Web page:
If Jesse Eisenberg was wasted, then what was done to Amy Adams was tragic. Lois Lane was a non-entity in Batman v Superman. You could practically feel the movie’s desperation as it tried so hard to find a place for her in the story. She went on a lengthy subplot that did not actually add anything. She uncovered a conspiracy that the plot wasn’t even trying to hide (surprise, Lex Luthor’s up to no good). And in one of the more hilarious instances of bad writing, she randomly threw away a weapon, then minutes later realized it was needed, and went back to get it… which put her in a damsel-in-distress situation. Yikes.
Lois’s subplot was symptomatic of one of Batman v Superman‘s biggest problems. It was a narrative mess. A collection of plotlines mashed together without much coherence. And the editing made it all worse. The movie cut from scene to unrelated scene without any semblance of narrative flow. And the cuts were also incredibly jarring. Establishing shots? Who needs them! Oh, this is yet another confusing dream sequence? Figure it out!
“At least it was fun,” is what one would expect to hear at this point. But Batman v Superman was not fun. And I don’t mean “It wasn’t funny like Marvel movies.” I mean that it wasn’t entertaining, or enjoyable to watch. The first hour and a half, with its bad pacing, disjointed storytelling, and characters circling around the same point over and over, was legitimately boring. The majority of the action scenes failed to engage me. A mess of punches and stuff blowing up and smoke and lots of debris. It was a chore to get through.
The titular fight between Batman and Superman was a dud. It could have been exciting and creative, but it was straightforward and incredibly short, as though Snyder was saying, “Alright, let’s get this over with.” It didn’t help that there was hardly any emotional investment going into it.
There was only one 5-minute part of the movie where I felt any joy and excitement. Wonder Woman’s first appearance in full costume was a legitimately rousing moment. Her role in this movie was mostly a glorified cameo, but when she hopped into battle, she livened up the entire film—if only briefly. Even the music suddenly jumped in excitement, as though it came from a completely different movie. Batman v Superman‘s score by Hans Zimmer and Junkie XL was legitimately great, but the Wonder Woman theme stands out as more fresh and dynamic than anything else on the soundtrack.
Zack Snyder has always had a knack for visuals, and he lent a lot of the shots in Batman v Superman an epic, iconic feel. He wanted to treat these characters as gods, and the way he filmed them shows it. Unfortunately, the strong visuals nevertheless fell shy of their true potential, as Snyder’s devotion to a desaturated colour palette robbed them of a vibrance that would have made this movie truly pop.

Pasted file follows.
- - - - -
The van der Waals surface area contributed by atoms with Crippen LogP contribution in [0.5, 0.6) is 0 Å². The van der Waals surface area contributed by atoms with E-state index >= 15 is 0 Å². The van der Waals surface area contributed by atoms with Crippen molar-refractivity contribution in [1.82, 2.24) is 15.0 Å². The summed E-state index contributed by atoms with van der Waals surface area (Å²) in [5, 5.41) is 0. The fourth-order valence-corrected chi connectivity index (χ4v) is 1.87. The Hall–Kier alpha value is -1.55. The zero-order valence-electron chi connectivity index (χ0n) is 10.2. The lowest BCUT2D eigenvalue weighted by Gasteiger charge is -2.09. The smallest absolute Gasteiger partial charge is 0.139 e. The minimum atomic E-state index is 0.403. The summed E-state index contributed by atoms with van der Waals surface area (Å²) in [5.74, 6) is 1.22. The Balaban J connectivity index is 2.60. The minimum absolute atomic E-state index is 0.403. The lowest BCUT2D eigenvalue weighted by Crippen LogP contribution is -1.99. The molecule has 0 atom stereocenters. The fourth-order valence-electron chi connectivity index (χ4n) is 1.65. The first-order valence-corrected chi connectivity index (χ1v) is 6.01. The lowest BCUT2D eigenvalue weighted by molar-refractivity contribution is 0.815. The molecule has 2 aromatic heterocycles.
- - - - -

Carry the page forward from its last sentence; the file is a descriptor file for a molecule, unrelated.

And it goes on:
I’ve seen a lot of people say that Batman v Superman was a movie for the fans, but I disagree. The fanservice in this film was as shallow as it could get. A handful of namedrops and cameos, or a couple of slow-motion shots that brought to mind specific comic book panels and splash pages, are not enough for it to qualify as “for the fans”.
Batman v Superman was riddled with Justice League setup like bullet holes. And it was the laziest and most rushed kind of setup possible. Those scenes that other movies have the presence of mind to save until after the credits were crammed into the story, completely detached from the main narrative. Most of Wonder Woman’s subplot was purely setup for her solo movie (which I’m still hopeful about). There was one egregious scene in particular that played like a Comic-Con highlight reel.
Batman v Superman drew inspiration from and referenced a lot of comic book scenes, most notably from The Dark Knight Returns and the Doomsday story arc. But, and to quote Jurassic Park, “it didn’t require any discipline to attain it. [They] read what others had done and […] stood on the shoulders of geniuses.” Snyder borrowed iconic imagery and storylines from comics without understanding what made them so great. He didn’t succeed in recreating the feelings that those classic comics elicited, instead opting for an “aha, I recognize this!” reaction.
This was exemplified in the movie’s ending, a story development that felt completely forced and utterly failed to resonate. And much like that scene, Batman v Superman aimed very high, but the weight of its many flaws brought it crashing down.
Rating: 2.5/5 (Subpar)